Business briefing

The daily business briefing: January 25, 2022

Stock turmoil continues after S&P 500 briefly falls into correction territory, Ford cuts off orders of Maverick pickups, and more

1

U.S. stocks bounced back from early Monday plunge, but volatility continues

Markets fell dramatically early Monday but rallied later in the day, closing with modest gains. The S&P 500 fell briefly into correction territory, defined as 10 percent below its recent high, but closed up by 0.3 percent. The Dow Jones Industrial Average gained 0.3 percent, its first positive day in seven. The tech-heavy Nasdaq fell by 4.9 percent early Monday but ended the day up by 0.6 percent. Some analysts predicted that the market turbulence could continue as investors brace for more fallout from the Omicron coronavirus wave and rising interest rates. JPMorgan strategist Marko Kolanovic said the "recent pullback in risk assets appears overdone, and … we could be in the final stages of this correction." U.S. stock futures fell early Tuesday.

2

Ford stops taking orders for Maverick pickups, citing high demand

Ford is cutting off orders for its new Maverick pickup because of overwhelming demand. The company told dealers in a memo Monday that it would resume taking orders for the 2023 Maverick this summer. "We didn't want to take more orders than we could build," Dean Stoneley, general manager of Ford trucks, told The Wall Street Journal in an interview. "We're getting customers who would have perhaps bought a used car and are now buying the Maverick because it is so affordable." Prices for the Maverick start at about $20,000. Ford unveiled the new pickup last fall, as car prices were broadly rising.

3

Biden administration's free N95 masks begin arriving at pharmacies

The first free N95 masks sent out by the Biden administration started arriving in pharmacies around the country on Monday. The administration is distributing the high-quality masks as part of an effort to increase protection and testing to help slow the spread of the highly infectious Omicron variant of the coronavirus, which is fueling a wave of new COVID-19 cases. The arrival of the first of 400 million N95 masks the government is providing for the public came as free COVID-19 tests are arriving through the mail to people who ordered them. "Last week masks began shipping and arriving at pharmacies and grocers around [the] country. We expect that throughout the week the number of stores and N95s arriving to scale up significantly," an administration official said.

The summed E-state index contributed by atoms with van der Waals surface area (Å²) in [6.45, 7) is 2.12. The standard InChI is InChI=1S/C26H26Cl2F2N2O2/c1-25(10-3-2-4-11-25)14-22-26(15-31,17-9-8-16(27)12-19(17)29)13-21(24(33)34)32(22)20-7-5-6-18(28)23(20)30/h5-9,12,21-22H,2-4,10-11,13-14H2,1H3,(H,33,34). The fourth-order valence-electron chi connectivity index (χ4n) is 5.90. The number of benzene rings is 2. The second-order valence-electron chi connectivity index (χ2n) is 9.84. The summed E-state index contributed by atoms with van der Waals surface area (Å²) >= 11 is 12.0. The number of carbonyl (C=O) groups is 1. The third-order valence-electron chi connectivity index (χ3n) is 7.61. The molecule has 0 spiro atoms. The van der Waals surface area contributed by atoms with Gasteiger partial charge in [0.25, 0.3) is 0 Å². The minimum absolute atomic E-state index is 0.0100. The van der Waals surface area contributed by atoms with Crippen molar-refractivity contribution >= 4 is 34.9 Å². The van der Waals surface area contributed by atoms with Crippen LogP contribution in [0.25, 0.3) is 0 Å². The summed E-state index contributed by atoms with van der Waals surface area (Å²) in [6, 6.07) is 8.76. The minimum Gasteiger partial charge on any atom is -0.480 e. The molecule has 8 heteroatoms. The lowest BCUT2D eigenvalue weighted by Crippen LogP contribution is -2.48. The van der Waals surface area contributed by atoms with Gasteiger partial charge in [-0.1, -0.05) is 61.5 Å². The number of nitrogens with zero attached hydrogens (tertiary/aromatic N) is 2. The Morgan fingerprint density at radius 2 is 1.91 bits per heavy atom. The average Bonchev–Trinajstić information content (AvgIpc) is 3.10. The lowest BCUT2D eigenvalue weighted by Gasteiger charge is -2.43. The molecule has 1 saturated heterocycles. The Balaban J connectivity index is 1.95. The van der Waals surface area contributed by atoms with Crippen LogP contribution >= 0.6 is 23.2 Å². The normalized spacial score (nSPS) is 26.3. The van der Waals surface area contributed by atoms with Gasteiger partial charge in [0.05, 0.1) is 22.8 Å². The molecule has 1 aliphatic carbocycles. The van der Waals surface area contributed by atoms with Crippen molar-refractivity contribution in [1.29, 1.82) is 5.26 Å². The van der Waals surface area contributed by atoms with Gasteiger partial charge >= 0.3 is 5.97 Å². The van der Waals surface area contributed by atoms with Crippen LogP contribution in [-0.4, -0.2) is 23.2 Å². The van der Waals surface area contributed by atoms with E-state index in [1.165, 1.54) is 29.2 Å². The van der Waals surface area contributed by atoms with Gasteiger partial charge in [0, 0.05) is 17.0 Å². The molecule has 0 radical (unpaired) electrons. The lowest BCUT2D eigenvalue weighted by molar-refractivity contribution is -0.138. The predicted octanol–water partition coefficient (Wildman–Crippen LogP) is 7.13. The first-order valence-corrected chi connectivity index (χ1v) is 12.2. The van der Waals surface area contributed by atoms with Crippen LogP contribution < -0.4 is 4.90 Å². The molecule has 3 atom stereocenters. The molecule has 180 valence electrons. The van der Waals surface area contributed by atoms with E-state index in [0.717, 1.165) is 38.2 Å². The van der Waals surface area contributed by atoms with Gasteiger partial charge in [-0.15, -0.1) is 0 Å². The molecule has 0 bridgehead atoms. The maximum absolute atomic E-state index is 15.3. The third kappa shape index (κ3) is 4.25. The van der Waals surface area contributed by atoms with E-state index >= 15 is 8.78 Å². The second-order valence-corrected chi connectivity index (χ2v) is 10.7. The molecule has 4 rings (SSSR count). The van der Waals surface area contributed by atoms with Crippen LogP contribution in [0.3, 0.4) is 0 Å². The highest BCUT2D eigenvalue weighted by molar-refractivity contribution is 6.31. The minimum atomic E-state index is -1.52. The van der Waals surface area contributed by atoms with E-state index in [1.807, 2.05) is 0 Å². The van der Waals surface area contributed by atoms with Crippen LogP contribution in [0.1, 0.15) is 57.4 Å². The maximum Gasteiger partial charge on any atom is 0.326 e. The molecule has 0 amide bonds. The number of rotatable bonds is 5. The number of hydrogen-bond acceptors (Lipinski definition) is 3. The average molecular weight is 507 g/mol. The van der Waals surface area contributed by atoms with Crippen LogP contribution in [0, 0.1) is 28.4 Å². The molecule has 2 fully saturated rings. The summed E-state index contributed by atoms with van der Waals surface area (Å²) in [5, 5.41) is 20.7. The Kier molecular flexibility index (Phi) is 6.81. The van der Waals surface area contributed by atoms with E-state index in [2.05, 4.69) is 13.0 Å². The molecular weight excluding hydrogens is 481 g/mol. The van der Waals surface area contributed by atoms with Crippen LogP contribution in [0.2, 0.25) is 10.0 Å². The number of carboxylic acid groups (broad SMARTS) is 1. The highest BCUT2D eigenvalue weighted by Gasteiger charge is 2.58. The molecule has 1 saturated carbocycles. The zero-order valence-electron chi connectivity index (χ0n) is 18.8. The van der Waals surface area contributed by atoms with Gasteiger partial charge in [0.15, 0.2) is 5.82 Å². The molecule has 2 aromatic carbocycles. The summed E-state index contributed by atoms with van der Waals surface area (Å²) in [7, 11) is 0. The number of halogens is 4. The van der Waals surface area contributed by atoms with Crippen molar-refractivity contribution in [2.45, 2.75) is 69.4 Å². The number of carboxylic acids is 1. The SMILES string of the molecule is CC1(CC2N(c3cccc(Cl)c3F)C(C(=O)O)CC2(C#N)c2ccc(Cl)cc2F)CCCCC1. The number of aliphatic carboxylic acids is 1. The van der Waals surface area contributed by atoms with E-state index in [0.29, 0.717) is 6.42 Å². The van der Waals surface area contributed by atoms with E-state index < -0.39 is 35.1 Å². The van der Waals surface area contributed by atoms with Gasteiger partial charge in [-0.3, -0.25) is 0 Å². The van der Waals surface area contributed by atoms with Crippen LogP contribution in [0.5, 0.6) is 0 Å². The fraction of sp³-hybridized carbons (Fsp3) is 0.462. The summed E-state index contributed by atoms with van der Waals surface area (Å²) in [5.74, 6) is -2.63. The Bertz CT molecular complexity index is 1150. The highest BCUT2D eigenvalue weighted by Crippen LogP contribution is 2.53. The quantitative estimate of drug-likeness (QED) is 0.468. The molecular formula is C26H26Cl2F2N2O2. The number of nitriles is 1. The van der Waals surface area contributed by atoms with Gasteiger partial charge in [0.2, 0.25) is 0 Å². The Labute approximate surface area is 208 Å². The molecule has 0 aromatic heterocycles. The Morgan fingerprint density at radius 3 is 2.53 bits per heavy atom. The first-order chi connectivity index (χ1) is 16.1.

4

Fed leaders head into 2-day meeting expected to signal March rate hike

Federal Reserve policymakers on Tuesday start a two-day meeting that analysts expect to end Wednesday with a signal that the central bank plans to raise interest rates in March to fight high inflation. The Fed is expected to indicate that it plans to start tapering the asset purchases that, along with near-zero interest rates, it has been using to support the recovery from the economic damage of the coronavirus pandemic. The expectations of higher interest rates have roiled stocks recently, dragging down shares of tech companies and other high-growth stocks expected to be hit hardest by higher borrowing costs. U.S. Treasury yields rose early Tuesday ahead of the start of the Fed meeting.

5

Unilever unveils plan to cut 1,500 management jobs

Consumer goods giant Unilever on Tuesday said it would cut about 1,500 management jobs globally as it restructures in response to investor jitters over its failed $67 billion bid to acquire GlaxoSmithKline's consumer healthcare business. Unilever, which makes products from Dove soap to Magnum ice cream, has about 149,000 employees. The company said it would re-organize itself by creating five divisions focused on beauty and wellbeing, personal care, home care, nutrition, and ice cream, resulting in management-chain changes. "Moving to five category-focused business groups will enable us to be more responsive to consumer and channel trends, with crystal-clear accountability for delivery," Unilever CEO Alan Jope said. 

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